Anxiety is a natural response to feeling under threat. It causes people to feel worried, afraid, or stressed. It is natural for a person to feel anxious from time to time.
A person may have an anxiety disorder if they regularly feel severe levels of anxiety that impact their day-to-day life. A person’s feelings of anxiety may last for a long time or be out of proportion to their situation.
Anxiety comes in many different forms. Certain situations or tasks, such as public speaking or driving, can make a person feel anxious.
Additionally, a person may feel anxious about their health, certain body functions, or about relationships.
A person may also feel severe anxiety when faced with certain objects, places, or situations. Mental health professionals call this a phobia.
Anxiety can cause a person to feel restless, worried, tense, and unable to relax.
A person may also experience dizziness, a churning feeling in their stomach, nausea, and sweating.
Ways to overcome anxiety
There are numerous ways a person may overcome anxiety besides those listed here. What works for one person may not work for another.
A person struggling with anxiety can talk to a specialist about the best approach for them.
1. Coping strategies
The Anxiety and Depression Association of America (ADAA) recommends the following coping strategies for anxiety:
- Relaxation: Practicing yoga, or trying meditation, breathing, massage, and relaxation techniques can help a person cope with anxiety.
- Diet: Eating a well-balanced diet with regular meals and healthy snacks will keep the body healthy. Avoiding alcohol and caffeine can also reduce anxiety.
- Sleep: Getting enough sleep each night can help a person feel more able to overcome anxiety.
- Achievable goals: Instead of aiming for perfection, a person can try to do their best instead. This can help a person feel more positive about their achievements, and decrease the pressure they put on themselves.
- Perspective: Stepping back from anxious feelings can help put a situation in perspective and make it seem less scary.
- Support: Talking to friends and family or a health professional to get support with anxiety can help a person overcome anxiety.
2. Exercise and fitness
A recent study suggests that regular exercise has similar effects to antidepressant medications and improves anxiety.
The article explains people with anxiety and depression have decreased levels of brain-derived neurotrophic factor (BDNF), a neurotrophin in the brain,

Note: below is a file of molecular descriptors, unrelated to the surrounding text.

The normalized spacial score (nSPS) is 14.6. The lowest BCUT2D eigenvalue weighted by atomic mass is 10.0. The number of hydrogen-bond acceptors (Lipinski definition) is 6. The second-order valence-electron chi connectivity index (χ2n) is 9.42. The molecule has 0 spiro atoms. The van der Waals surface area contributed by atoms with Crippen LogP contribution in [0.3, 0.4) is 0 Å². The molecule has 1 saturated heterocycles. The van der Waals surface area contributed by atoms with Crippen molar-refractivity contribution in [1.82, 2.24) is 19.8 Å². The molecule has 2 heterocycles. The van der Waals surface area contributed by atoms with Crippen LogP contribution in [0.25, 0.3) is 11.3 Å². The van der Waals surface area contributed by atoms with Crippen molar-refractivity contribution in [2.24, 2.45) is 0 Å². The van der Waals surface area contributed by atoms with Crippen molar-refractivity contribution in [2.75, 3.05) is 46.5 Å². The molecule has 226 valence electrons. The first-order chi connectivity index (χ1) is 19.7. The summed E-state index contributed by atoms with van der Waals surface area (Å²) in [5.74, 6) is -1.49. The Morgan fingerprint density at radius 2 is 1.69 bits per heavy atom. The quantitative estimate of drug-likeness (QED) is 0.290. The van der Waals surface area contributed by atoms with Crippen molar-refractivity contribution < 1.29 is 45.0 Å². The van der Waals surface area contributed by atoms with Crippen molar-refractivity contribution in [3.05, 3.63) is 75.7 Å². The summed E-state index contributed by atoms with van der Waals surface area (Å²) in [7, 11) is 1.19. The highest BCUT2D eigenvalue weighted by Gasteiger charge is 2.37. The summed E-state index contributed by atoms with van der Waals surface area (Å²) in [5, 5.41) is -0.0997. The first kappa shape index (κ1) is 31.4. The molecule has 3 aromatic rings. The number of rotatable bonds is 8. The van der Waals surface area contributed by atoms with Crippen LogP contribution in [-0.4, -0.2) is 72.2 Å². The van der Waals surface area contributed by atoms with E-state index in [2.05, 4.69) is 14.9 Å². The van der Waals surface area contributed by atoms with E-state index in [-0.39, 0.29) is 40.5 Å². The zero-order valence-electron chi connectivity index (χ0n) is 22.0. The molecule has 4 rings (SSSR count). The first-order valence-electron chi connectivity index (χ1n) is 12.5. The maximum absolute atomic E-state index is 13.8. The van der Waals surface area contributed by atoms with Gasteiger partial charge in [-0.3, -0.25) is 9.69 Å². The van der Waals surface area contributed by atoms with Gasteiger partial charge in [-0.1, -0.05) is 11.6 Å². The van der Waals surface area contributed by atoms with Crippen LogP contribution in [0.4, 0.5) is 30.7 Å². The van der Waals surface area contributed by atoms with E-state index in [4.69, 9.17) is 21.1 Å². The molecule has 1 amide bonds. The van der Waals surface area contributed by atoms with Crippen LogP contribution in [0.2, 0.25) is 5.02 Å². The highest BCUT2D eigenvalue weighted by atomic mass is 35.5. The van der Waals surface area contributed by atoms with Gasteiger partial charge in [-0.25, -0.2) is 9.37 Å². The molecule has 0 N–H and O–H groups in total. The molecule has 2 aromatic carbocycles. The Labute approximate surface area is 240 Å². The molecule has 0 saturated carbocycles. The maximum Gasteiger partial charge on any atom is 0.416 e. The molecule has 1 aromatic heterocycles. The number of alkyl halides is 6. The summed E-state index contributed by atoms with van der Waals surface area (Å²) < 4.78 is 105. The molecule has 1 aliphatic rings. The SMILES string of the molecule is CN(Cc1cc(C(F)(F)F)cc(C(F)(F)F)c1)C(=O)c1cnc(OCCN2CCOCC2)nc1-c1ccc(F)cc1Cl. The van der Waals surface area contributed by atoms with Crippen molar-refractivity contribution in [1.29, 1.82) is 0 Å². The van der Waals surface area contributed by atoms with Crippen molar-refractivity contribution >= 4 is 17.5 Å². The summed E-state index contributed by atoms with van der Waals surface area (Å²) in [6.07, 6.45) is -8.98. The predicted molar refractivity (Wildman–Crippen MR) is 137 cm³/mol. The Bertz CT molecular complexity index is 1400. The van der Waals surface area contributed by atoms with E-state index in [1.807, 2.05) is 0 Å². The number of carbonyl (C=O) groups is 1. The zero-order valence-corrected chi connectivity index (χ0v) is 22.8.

After exercise, BDNF in the brain increases, which may improve symptoms of anxiety.
The ADAA suggests including 2.5 hours of moderate intensity exercise or 1.25 hours of vigorous intensity exercise each week, or trying a combination of both.
The ADAA suggests jogging, walking, cycling, or dancing three to five times a week for 30 minutes.
Setting smaller exercise goals will make an exercise program feel more achievable, and a person may be more likely to keep up with it for the long term.
A 2016 study concluded that exercise was more effective when done in shorter durations.
The Office on Women’s Health (OASH) lists the following types of medication for anxiety:
- Benzodiazepines: What doctors call antianxiety medication, benzodiazepines are usually prescribed for short periods of time because they can be addictive, according to a 2020 review of the medication. They affect the central nervous system and slow down the body’s functions by increasing the effect of the brain chemical gamma amino butyric acid.
- Beta blockers: According to the National Institute of Mental Health (NIMH), beta blockers reduce the physical symptoms of anxiety, such as trembling, a fast heartbeat, and sweating. People can use them as needed. There are also some natural sources of beta blockers, such as omega-3, that help anxiety.
- Selective serotonin reuptake inhibitors (SSRIs): SSRIs stop the serotonin transporter (SERT) from removing serotonin from the synaptic cleft in the brain. Removing serotonin from the synaptic cleft means the brain does not benefit from its effects. By blocking the action of the SERT, serotonin levels in the brain can increase, which can improve
generalized anxiety disorder (GAD), panic disorders, and social anxiety.